CALL FOR PAPERS
TOXIC MEDIA ECOLOGIES:
CRITICAL RESPONSES TO THE CULTURAL POLITICS OF PLANETARY CRISES
Abstracts Due: December 11, 2015 (email@example.com)
This symposium and research creation exhibition builds on last year’s Intermedia Research Studio Symposium entitled “Making Research: Materiality, Creativity, and Intermediation.” The aim continues to be to connect researchers with diverse disciplinary backgrounds and nourish the building of an academic community that is interested in sharing ideas and collaboration.
Toxic Media Ecologies: Critical Responses to the Cultural Politics of Planetary Crises
A media ecology approach interrogates the immanence or saturation of media in all of its varieties in our social and historical being. The study of media ecologies examines not only the ways we communicate but also our history, our resistances and revolutions, our institutions and environments, our injustices and our violences, our inventions and discoveries, our bodies and our culture insofar as these all communicate us to ourselves over time and space. Media ecology encompasses the complexity of media environments as it considers its structures, interactions, transformations, and its grammar. Marshall McLuhan’s famous aphorism “the message of a medium is other media” captures precisely the dialectic of fragment and totality, of the specificity of situations and the abstraction of the system that the theory of media ecology seeks to register: Our social being is always mediated by meaning. Meaning is always technologically mediated. All technology never stops obeying the laws of nature. All technology never stops obeying the call of meaning. All technology is created by social production. All social production is also meaning production, is technologically mediated, is ultimately social reproduction, and as such never transcends the planetary web of life. The social reproduction of the commons is this political movement of intermediation in the void. The study of media ecologies tries to detect such absolute movements of becoming.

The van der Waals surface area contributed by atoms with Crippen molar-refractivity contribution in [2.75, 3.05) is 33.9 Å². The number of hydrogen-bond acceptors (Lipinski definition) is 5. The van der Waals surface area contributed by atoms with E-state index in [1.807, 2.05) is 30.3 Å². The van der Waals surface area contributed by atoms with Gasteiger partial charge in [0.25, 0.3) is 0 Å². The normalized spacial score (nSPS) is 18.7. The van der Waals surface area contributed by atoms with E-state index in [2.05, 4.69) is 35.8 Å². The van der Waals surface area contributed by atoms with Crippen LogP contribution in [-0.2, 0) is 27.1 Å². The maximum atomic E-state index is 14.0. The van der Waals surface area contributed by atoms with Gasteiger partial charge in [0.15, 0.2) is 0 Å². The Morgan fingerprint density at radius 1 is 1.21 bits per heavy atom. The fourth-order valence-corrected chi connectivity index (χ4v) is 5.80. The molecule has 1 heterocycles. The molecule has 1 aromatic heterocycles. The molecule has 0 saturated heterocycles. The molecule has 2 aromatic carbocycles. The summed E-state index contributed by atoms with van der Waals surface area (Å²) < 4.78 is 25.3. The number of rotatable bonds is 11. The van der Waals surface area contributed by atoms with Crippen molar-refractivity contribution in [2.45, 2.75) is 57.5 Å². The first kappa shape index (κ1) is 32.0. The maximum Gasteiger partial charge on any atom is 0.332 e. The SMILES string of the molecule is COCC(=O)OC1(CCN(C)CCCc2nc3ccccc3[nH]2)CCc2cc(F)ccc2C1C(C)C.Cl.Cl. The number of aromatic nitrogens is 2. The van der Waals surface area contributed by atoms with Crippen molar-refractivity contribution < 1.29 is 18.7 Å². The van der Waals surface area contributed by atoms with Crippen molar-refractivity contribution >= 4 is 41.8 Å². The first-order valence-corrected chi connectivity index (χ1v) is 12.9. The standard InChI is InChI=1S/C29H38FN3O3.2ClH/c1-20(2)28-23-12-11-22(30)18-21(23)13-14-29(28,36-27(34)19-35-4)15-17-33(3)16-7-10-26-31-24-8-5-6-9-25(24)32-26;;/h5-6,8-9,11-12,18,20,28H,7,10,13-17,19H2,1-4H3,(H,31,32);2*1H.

Our title, Toxic Media Ecologies, signals an interest in critical inquiry that investigates ways power intoxicates the intermedia environments we find ourselves in at this conjuncture of converging planetary crises. We have now long seemed to live in an age where crises are normal and normalizing. Economic, political, cultural, social, personal crises today increasingly collapse together into situations of toxic shock that intensifies repression and processes lives into toxic waste. We are thus led to ask: How do intersecting systems of oppression fabricate spectacular crises while rendering invisible enduring and intensifying ones? How do they silence dissent, disarm critique, data-mine dreams, alienate solidarities, and disarticulate self-organizing common autonomies? What monstrous diseases and new pandemics, what decolonized organs of perception and intellection, what mutations of repression and resistance, what new phantom limbs of paraplegic convulsion and revolutionary praxis grow throughout our body politic as they are enclosed by the toxic shock of our contemporary intermedia environments?
We invite paper and research creation proposals that address any of the questions above and below:
• How do images and ideas about crises circulate and to what end? What roles do different media play in this process and how do they interact? How do such intermedia environments limit and provoke political responses to any given crisis in question?
• What intermedia relays enable the fabrication of spectacular crises and their representation? How can research creation strategies critically intervene?
• How are yet other crises in the lives and locations of marginality rendered invisible?
• What can we critically discern regarding the politics of representation through which crises of migration, to take on example, come to be framed for different publics?
• Through what intermedia environments are wars today provoked, prosecuted, gamed, financed, or aestheticized?
• What intermedia relays connect different crises to each other? How can public sociology / research creation create critical vocabularies for such omni-crises?
• What possibilities do public sociology / research creation hold for social justice responses to planetary crises?
We invite papers and projects that address any specific crisis or any kind of crisis: environmental crises – political-economic crises – cultural crisis and moral panics – financial crises – urban crises – food crises – energy crises – water crises – refugee crises – security crises – identity crises – expressive crises – body crises – representational crises
We invite interventions from a wide range of disciplinary and theoretical frameworks, including especially:
Cultural Studies – Research Creation – Arts-based research – Public Sociology – Participatory Action Research – Social Practice Art – Visual Sociology – Decolonizing Theory – New Media Studies – Critical Race Studies – Feminist Studies – LGBT Theory – Queer Theory – Disability Studies – Postcolonial Theory – Urban Studies – Globalization Studies – Critique of Political Economy – Political Ecology – Critical University Studies